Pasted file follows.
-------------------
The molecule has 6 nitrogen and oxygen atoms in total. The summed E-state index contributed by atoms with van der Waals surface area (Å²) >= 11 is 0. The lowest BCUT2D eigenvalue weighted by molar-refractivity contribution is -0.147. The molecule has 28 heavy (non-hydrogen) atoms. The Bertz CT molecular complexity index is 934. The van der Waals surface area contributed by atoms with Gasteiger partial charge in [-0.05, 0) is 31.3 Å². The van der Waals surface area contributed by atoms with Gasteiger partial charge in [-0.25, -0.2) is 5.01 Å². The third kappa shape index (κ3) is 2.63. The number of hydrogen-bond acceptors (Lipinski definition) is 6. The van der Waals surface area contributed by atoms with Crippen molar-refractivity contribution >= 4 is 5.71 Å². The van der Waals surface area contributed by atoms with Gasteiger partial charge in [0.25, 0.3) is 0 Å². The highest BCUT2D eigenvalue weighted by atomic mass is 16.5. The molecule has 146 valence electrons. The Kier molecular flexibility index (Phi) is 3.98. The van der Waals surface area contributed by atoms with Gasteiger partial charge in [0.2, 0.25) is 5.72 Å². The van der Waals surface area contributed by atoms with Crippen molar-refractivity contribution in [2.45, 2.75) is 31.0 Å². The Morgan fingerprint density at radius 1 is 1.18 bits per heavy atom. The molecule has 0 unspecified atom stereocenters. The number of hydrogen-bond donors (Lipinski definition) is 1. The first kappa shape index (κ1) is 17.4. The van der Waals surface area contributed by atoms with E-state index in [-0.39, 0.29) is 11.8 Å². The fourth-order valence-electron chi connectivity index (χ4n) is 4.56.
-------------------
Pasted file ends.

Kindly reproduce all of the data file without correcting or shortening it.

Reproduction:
The molecule has 6 nitrogen and oxygen atoms in total. The summed E-state index contributed by atoms with van der Waals surface area (Å²) >= 11 is 0. The lowest BCUT2D eigenvalue weighted by molar-refractivity contribution is -0.147. The molecule has 28 heavy (non-hydrogen) atoms. The Bertz CT molecular complexity index is 934. The van der Waals surface area contributed by atoms with Gasteiger partial charge in [-0.05, 0) is 31.3 Å². The van der Waals surface area contributed by atoms with Gasteiger partial charge in [-0.25, -0.2) is 5.01 Å². The third kappa shape index (κ3) is 2.63. The number of hydrogen-bond acceptors (Lipinski definition) is 6. The van der Waals surface area contributed by atoms with Crippen molar-refractivity contribution >= 4 is 5.71 Å². The van der Waals surface area contributed by atoms with Gasteiger partial charge in [0.25, 0.3) is 0 Å². The highest BCUT2D eigenvalue weighted by atomic mass is 16.5. The molecule has 146 valence electrons. The Kier molecular flexibility index (Phi) is 3.98. The van der Waals surface area contributed by atoms with Gasteiger partial charge in [0.2, 0.25) is 5.72 Å². The van der Waals surface area contributed by atoms with Crippen molar-refractivity contribution in [2.45, 2.75) is 31.0 Å². The Morgan fingerprint density at radius 1 is 1.18 bits per heavy atom. The molecule has 0 unspecified atom stereocenters. The number of hydrogen-bond donors (Lipinski definition) is 1. The first kappa shape index (κ1) is 17.4. The van der Waals surface area contributed by atoms with E-state index in [-0.39, 0.29) is 11.8 Å². The fourth-order valence-electron chi connectivity index (χ4n) is 4.56.